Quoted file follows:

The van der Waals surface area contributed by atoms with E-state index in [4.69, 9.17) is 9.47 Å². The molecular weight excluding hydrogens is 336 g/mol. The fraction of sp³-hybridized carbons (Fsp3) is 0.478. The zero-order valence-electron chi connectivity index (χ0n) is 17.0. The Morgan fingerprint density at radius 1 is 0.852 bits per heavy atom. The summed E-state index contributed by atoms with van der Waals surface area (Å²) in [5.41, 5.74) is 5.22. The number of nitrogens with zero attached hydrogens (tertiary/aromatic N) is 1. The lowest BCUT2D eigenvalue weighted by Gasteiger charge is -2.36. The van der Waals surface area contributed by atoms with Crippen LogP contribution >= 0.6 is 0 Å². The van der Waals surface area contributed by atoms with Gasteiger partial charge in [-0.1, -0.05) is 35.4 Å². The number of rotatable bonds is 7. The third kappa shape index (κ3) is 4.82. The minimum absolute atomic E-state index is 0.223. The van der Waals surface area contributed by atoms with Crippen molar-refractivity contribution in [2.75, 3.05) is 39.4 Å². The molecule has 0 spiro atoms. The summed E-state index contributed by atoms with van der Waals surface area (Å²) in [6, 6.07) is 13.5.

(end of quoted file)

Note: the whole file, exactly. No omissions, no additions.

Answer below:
The van der Waals surface area contributed by atoms with E-state index in [4.69, 9.17) is 9.47 Å². The molecular weight excluding hydrogens is 336 g/mol. The fraction of sp³-hybridized carbons (Fsp3) is 0.478. The zero-order valence-electron chi connectivity index (χ0n) is 17.0. The Morgan fingerprint density at radius 1 is 0.852 bits per heavy atom. The summed E-state index contributed by atoms with van der Waals surface area (Å²) in [5.41, 5.74) is 5.22. The number of nitrogens with zero attached hydrogens (tertiary/aromatic N) is 1. The lowest BCUT2D eigenvalue weighted by Gasteiger charge is -2.36. The van der Waals surface area contributed by atoms with Crippen LogP contribution >= 0.6 is 0 Å². The van der Waals surface area contributed by atoms with Gasteiger partial charge in [-0.1, -0.05) is 35.4 Å². The number of rotatable bonds is 7. The third kappa shape index (κ3) is 4.82. The minimum absolute atomic E-state index is 0.223. The van der Waals surface area contributed by atoms with Crippen molar-refractivity contribution in [2.75, 3.05) is 39.4 Å². The molecule has 0 spiro atoms. The summed E-state index contributed by atoms with van der Waals surface area (Å²) in [6, 6.07) is 13.5.